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Antiviral pills are soon available to treat COVID-19. But is America ready?

By Nomi Health on December 6, 2021

white Pfizer pills

COVID-19 antiviral pills will soon be approved, but it only gives sick Americans a 72-hour care clock when symptoms appear. 

It’s been 21 months since COVID-19 hit the U.S. in full force, and we seem to be right back to where we started: wondering whether we have enough tests. The urgency today stems from new COVID-19 antiviral pills from Pfizer and Merck that will soon be fully approved by the Food and Drug Administration (FDA). Pfizer announced Tuesday that it has prepared the first shipments of its COVID-19 antiviral pill PAXLOVID. Promising news was also announced this week for Merck’s Molnupiravir at-home treatment.  

A new survey shows that the vast majority of Americans would be willing to take a COVID-19 antiviral pill once approved. But will our traditional healthcare system be able to deliver pills in time to all who need them? Will testing be able to show who’s infected and who needs the antiviral pills? Will we be able to deliver drugs to patients quickly enough for them to be effective, including to the 60 million of us Americans who live in rural areas? The successful deployment of antiviral medication hinges almost entirely on effective COVID-19 testing protocols. We must get testing right and companies like ours at Nomi Health can show the way. Testing must happen early, often and fast. 

At Nomi Health, our 2,500 team members nationwide have spent the past 21 months refining the delivery of COVID-19 care in more than 10 states including Utah, Iowa, Nebraska, Texas and Florida. To date, we’ve implemented effective testing, vaccinations and even monoclonal antibody treatment for more than 10 million Americans, and we conduct more testing on a daily basis than all the big box pharmacies combined. We built a vertically integrated healthcare delivery system for effective, scalable COVID-19 testing deployment in both big cities and rural counties. We saw firsthand why our traditional healthcare system was unprepared for these new realities of care delivery. Now, the country must deliver more testing at scale so that hospital beds free up for the sickest patients and antiviral pills can be delivered quickly to those in need. 

Here’s how we believe it should work:

  1. Test early -- Americans must get tested at the earliest onset of possible symptoms. Access to testing cannot be restricted by cost, location or the confirmation of symptoms. Americans need easy access to a COVID-19 test where they live, work or play. Mobile care units must serve communities alongside physical sites. Delivery teams must keep open hours so that it’s effortless to receive testing before or after work and school.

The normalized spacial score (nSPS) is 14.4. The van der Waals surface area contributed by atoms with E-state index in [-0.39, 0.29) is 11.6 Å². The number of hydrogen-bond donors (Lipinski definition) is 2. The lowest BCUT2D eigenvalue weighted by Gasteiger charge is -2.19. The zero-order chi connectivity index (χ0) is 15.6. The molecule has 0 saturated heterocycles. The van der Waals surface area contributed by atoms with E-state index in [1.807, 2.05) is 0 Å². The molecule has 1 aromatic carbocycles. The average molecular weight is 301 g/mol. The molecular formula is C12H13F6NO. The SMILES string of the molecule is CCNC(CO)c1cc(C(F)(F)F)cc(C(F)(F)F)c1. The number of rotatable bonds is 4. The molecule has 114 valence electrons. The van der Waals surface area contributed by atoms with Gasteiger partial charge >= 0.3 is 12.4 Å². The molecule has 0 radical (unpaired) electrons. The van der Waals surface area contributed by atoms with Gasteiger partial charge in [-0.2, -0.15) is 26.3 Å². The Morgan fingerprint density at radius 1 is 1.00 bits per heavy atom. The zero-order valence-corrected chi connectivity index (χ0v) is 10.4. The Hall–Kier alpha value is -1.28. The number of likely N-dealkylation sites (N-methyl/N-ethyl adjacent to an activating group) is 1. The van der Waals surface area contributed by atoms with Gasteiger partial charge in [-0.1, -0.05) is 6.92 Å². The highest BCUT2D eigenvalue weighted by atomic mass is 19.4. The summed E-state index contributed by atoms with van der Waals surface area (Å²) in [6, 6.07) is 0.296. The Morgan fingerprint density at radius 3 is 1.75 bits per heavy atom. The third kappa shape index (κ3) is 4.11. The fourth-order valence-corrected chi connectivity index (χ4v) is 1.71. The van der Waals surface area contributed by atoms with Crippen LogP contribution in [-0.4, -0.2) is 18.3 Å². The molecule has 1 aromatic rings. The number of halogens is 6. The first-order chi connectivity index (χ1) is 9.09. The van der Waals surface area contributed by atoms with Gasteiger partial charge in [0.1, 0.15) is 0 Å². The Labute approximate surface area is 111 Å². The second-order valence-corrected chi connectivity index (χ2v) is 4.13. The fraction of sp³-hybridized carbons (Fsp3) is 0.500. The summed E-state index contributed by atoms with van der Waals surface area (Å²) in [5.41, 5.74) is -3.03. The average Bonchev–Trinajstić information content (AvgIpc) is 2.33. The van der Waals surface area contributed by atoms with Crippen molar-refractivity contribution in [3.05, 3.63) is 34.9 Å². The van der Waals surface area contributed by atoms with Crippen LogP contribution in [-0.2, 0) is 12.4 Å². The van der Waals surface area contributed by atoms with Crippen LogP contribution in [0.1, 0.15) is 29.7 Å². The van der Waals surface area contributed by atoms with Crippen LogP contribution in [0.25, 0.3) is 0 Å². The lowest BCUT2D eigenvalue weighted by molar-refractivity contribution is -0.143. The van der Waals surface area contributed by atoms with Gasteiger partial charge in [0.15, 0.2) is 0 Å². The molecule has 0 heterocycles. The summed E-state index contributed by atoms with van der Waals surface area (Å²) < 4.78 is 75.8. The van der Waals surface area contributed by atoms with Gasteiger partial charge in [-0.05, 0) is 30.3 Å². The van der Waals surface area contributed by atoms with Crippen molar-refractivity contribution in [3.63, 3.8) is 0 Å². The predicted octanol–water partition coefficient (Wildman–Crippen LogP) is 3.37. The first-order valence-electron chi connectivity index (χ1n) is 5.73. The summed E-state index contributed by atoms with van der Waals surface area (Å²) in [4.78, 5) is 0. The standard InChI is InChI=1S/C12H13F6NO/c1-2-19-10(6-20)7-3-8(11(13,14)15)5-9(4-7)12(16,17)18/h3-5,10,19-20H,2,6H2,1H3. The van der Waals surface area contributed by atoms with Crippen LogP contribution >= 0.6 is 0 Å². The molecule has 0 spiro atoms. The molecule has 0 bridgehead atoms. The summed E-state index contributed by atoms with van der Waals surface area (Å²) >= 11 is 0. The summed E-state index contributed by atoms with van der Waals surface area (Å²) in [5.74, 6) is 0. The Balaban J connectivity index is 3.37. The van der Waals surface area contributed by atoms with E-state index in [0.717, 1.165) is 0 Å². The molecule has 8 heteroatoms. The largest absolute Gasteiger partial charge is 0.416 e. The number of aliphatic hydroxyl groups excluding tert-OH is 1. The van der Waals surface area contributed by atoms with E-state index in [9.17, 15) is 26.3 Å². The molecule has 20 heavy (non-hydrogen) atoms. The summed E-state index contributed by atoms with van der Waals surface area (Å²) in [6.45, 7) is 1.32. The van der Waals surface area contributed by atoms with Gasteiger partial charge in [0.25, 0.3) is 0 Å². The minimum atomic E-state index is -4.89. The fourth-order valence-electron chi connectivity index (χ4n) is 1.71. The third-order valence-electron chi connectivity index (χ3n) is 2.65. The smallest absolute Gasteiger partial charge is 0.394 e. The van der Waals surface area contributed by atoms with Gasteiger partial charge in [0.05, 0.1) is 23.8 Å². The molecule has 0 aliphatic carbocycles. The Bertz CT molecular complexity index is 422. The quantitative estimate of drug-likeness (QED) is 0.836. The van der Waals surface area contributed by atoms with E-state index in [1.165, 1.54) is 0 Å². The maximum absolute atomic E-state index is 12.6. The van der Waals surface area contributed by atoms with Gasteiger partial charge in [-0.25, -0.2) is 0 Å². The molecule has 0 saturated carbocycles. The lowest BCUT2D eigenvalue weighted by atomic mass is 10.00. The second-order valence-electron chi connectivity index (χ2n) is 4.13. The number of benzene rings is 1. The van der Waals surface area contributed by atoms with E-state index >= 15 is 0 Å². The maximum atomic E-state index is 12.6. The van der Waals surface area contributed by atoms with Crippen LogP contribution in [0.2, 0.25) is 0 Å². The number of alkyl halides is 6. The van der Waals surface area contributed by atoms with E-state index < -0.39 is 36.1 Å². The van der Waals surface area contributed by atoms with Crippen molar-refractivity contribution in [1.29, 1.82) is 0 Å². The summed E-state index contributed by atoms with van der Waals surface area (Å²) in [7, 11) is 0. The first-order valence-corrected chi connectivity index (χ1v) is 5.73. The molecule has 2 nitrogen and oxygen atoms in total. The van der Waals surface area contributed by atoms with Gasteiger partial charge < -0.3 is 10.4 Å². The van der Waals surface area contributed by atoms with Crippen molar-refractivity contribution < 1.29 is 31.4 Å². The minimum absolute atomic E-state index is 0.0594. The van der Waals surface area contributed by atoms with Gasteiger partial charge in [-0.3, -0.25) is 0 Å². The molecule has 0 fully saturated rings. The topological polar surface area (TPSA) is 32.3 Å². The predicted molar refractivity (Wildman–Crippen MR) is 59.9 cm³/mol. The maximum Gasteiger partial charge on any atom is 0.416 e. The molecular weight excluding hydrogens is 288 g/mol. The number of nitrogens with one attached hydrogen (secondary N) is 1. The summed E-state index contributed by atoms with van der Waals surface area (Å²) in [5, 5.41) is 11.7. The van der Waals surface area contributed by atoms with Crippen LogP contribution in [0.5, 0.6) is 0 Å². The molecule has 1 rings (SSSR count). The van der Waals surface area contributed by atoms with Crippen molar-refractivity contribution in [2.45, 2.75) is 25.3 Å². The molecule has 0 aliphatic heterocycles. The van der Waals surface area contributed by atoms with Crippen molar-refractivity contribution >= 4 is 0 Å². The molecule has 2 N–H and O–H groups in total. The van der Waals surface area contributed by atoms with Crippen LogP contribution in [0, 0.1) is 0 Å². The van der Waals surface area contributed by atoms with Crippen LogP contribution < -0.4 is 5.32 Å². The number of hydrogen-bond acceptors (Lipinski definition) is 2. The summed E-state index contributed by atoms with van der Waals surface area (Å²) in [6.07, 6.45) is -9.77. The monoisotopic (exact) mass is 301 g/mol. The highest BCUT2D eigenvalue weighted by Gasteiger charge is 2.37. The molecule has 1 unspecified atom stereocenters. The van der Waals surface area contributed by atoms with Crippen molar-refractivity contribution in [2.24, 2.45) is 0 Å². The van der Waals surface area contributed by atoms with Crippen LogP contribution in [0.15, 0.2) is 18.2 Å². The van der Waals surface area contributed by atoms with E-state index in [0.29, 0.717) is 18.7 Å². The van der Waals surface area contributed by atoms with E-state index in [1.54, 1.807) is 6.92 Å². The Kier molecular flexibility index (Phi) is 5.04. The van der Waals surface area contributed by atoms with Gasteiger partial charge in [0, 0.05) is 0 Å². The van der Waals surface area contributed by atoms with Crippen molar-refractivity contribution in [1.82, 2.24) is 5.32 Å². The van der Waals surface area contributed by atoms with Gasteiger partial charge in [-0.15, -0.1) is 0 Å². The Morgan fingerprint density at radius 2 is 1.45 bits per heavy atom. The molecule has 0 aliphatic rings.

2. Test often -- People must have easy access to testing with zero out-of-pocket costs. This helps guarantee frequent testing in their communities. The Biden Administration has been adamant about this since the beginning when they planned for up to 25 million tests per month--but we’re still far short of reaching even a fraction of that goal. 

  3. Expedite results -- Americans must receive a PCR result within 24 hours. This is key. If PCR results take any longer, people testing positive lose critical time for effective treatment with the antiviral. The Merck presentation to the FDA this week makes clear how the antiviral medications work, including noting treatment should begin within just five days of the onset of symptoms.

  4. Treat immediately -- Once symptoms emerge and a positive test result is delivered, people must be directed to the right care protocol as quickly as possible. Imagine this: Upon receiving your positive test result, you get an electronic prescription from licensed telemedicine staff, and a follow-up text or email directing you to the nearest pharmacy for pickup of the antiviral medications. Ideally, you will be offered the option of at-home delivery.

If COVID-19 antivirals are to work, we must have a sound deployment plan. The clinical community has done tremendous work in research and development on truncated timelines. Now, the country must meet the operational challenge to deploy the drug effectively, at scale and across communities large and small. We must get testing right--and speed is of the essence. Traditional healthcare hasn’t been able to deliver to date. Nomi Health, as a newer market entrant, is changing that. As a country, we now have another shot to get testing right, and this time, the stakes are even higher.